Rivera was wearing a wire while he was at the Economy Inn, but the quality of the recording was so poor that the district court refused to allow the recording or a transcript into evidence. Rivera testified that Alvarez, not Blanco, had delivered the methamphetamine to the Economy Inn. DEA Agent Jerry Craig testified that he had been positioned outside the Economy Inn and that he "believed" he saw Blanco drive past in a car. At this point in the investigation, Agent Craig had only seen a photograph of Blanco. Agent Craig made no written report of this sighting. Rivera testified that Alvarez received a call while they were together in the room at the Economy Inn, and Alvarez told him that the caller was Blanco. Telephone records were introduced at trial indicating that a call was made from Blanco's phone to the Economy Inn at about 3:39 p.m. on that day. None of the surveilling DEA agents saw anyone other than Rivera enter or leave the Economy Inn.
On October 16, wearing a wire, Rivera went to Blanco's house in Winnemucca. He encountered Alvarez, who told him that they had discovered that he worked with the "narcs," and then told him to leave. The recording was played for the jury, and a Spanish transcript and English translation were introduced into evidence. Because of Alvarez's statements to Rivera, the DEA agents concluded that their investigation had been compromised. They arrested Blanco and Alvarez later that day.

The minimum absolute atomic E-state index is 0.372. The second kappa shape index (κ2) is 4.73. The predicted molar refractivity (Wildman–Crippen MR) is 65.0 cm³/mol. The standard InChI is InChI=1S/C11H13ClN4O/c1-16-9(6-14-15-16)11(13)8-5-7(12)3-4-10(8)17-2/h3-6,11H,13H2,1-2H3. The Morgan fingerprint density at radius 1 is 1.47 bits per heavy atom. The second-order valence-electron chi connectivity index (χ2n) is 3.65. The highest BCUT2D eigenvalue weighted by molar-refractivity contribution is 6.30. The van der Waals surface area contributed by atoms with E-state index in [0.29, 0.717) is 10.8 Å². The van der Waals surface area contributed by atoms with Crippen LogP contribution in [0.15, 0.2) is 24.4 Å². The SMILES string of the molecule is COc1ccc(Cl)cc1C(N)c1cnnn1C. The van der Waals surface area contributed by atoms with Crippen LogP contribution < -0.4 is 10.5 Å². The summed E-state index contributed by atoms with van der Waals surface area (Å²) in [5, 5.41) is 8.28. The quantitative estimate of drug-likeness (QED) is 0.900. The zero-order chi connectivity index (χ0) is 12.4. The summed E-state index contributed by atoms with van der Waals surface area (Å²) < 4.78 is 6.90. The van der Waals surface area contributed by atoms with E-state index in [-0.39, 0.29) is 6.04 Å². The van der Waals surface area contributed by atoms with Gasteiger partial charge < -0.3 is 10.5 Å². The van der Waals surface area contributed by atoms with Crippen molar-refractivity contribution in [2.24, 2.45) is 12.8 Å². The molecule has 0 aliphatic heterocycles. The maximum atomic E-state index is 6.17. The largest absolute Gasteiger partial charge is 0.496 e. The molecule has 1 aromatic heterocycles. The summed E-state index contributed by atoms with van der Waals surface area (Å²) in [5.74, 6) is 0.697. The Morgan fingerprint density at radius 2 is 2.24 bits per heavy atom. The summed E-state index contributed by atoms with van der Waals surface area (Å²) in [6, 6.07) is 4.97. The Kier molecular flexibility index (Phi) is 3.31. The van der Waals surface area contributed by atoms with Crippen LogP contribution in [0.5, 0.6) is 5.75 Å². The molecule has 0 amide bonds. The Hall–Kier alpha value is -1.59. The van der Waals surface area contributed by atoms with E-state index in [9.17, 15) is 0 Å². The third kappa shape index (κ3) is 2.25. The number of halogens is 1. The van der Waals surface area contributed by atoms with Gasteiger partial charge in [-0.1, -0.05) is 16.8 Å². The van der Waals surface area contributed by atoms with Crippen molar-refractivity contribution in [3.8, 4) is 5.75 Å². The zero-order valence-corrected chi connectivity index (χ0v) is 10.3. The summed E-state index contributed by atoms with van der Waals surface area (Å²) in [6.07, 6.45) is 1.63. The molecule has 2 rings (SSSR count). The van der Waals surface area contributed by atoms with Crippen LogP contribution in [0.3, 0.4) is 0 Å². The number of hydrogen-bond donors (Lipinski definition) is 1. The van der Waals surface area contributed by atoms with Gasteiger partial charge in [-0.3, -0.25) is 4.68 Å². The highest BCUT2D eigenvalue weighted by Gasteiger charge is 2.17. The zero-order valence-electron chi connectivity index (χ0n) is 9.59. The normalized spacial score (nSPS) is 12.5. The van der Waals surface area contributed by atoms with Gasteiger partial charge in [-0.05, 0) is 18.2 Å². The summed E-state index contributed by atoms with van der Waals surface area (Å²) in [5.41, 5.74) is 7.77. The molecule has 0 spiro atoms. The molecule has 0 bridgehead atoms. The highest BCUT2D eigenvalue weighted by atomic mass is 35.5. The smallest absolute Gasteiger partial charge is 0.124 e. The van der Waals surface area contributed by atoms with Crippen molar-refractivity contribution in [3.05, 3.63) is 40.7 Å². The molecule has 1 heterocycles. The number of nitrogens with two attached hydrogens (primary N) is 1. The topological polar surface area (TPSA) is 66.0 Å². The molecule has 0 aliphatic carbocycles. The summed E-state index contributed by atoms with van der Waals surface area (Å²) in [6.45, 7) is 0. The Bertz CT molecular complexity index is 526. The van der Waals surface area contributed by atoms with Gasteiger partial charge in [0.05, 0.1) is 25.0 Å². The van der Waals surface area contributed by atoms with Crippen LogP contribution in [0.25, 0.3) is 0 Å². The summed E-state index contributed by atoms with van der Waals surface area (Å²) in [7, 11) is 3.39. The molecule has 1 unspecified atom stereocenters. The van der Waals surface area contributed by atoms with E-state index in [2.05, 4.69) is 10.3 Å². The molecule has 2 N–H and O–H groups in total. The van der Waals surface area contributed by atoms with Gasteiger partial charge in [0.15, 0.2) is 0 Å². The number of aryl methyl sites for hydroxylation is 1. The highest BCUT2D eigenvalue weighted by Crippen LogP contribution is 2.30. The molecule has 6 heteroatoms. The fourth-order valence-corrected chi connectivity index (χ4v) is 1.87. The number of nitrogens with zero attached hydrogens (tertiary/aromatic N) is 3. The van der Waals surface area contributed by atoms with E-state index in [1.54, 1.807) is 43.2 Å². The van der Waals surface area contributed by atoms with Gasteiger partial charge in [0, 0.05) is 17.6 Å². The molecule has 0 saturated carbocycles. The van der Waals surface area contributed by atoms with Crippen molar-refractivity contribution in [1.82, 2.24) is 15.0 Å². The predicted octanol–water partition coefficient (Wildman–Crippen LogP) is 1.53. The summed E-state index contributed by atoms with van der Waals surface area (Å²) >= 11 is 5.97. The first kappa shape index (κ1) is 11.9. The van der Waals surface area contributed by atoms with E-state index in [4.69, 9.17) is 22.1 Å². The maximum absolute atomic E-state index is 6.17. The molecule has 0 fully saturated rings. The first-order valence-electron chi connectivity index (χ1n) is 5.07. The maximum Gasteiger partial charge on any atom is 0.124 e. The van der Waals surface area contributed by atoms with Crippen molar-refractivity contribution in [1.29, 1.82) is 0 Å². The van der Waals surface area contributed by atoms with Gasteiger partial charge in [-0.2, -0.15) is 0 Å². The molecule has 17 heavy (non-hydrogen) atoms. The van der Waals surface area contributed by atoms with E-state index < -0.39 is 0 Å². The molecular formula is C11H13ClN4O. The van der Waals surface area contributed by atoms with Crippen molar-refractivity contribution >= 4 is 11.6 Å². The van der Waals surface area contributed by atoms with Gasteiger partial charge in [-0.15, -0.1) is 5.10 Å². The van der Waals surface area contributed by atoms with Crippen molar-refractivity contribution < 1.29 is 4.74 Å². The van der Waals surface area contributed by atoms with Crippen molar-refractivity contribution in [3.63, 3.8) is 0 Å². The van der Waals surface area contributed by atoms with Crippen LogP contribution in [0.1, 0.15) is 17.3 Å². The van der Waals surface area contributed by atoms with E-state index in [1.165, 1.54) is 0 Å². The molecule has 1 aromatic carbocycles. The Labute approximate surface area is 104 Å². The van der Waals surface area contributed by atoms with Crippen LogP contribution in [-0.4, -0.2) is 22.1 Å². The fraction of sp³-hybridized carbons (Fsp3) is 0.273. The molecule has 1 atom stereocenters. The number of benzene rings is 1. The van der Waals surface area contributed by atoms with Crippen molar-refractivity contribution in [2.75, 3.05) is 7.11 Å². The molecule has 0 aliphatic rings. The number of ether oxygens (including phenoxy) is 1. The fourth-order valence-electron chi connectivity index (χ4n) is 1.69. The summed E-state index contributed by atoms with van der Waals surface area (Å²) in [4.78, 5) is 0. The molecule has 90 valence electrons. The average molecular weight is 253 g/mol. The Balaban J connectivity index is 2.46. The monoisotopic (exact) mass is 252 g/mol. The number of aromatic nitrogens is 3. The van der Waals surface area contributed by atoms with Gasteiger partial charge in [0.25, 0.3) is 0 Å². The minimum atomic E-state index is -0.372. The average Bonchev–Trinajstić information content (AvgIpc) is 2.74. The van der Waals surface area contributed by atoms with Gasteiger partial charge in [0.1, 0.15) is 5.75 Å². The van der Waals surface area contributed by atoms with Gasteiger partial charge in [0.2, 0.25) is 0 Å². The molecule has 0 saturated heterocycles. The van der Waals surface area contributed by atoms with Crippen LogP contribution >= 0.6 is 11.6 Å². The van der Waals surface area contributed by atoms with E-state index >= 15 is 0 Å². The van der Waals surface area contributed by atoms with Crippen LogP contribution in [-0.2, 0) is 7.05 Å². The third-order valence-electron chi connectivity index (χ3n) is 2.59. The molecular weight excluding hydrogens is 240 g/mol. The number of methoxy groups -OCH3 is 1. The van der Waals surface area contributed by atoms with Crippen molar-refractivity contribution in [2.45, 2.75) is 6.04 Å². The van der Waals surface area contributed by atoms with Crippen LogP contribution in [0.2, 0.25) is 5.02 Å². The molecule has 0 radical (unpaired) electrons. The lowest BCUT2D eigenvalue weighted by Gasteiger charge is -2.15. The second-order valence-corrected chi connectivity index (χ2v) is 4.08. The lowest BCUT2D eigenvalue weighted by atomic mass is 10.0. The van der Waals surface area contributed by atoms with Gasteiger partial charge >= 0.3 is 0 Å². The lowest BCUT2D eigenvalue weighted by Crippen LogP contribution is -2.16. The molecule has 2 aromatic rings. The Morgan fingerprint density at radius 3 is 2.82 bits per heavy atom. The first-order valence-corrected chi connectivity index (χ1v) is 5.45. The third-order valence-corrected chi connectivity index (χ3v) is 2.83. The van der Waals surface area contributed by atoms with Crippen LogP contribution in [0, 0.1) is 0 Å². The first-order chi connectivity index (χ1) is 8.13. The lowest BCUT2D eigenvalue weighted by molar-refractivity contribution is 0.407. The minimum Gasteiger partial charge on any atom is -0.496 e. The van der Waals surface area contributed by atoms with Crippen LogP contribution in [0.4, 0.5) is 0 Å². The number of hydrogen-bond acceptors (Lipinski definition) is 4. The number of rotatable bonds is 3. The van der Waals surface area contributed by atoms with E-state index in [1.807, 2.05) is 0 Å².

When Alvarez was arrested, he had $80 in his pocket. After Blanco's arrest, the DEA agents obtained a warrant and searched Blanco's house. They found some money, but they found no drugs, no drug paraphernalia, no scales, no ledgers, and no large amounts of money that would have indicated that Blanco conducted a methamphetamine sales operation in his house. No evidence was introduced at trial indicating that the DEA agents compared the serial numbers of the money found on Alvarez and in Blanco's house with the serial numbers of the $3,750 given to Rivera.
Blanco and Alvarez were tried together. Their defense was that Rivera was himself a drug dealer, that Rivera had framed them, that Blanco was not a drug dealer, and that Alvarez was not Blanco's go-between. As is evident from the foregoing narrative, the government's case depended heavily on the jury's believing Rivera's testimony. Conversely, Blanco's defense depended heavily on the jury's believing that Rivera was a liar. The jury returned a verdict of guilty for both Blanco and Alvarez.
Blanco makes two primary arguments on appeal. First, he contends that the government failed to comply with its obligation under Brady v. Maryland, 373 U.S. 83, 83 S.Ct. 1194, 10 L.Ed.2d 215 (1963), and Giglio v. United States, 405 U.S. 150, 92 S.Ct. 763, 31 L.Ed.2d 104 (1972). Second, he contends that the district court gave an erroneous jury instruction. We consider these arguments in turn.
We review de novo an asserted Brady/Giglio violation. United States v. Danielson, 325 F.3d 1054, 1074(9th Cir.2003). We review for abuse of discretion a district court's decision to give a jury instruction. United States v. Perkins, 937 F.2d 1397, 1401 (9th Cir.1991).
II. Brady v. Maryland and Giglio v. United States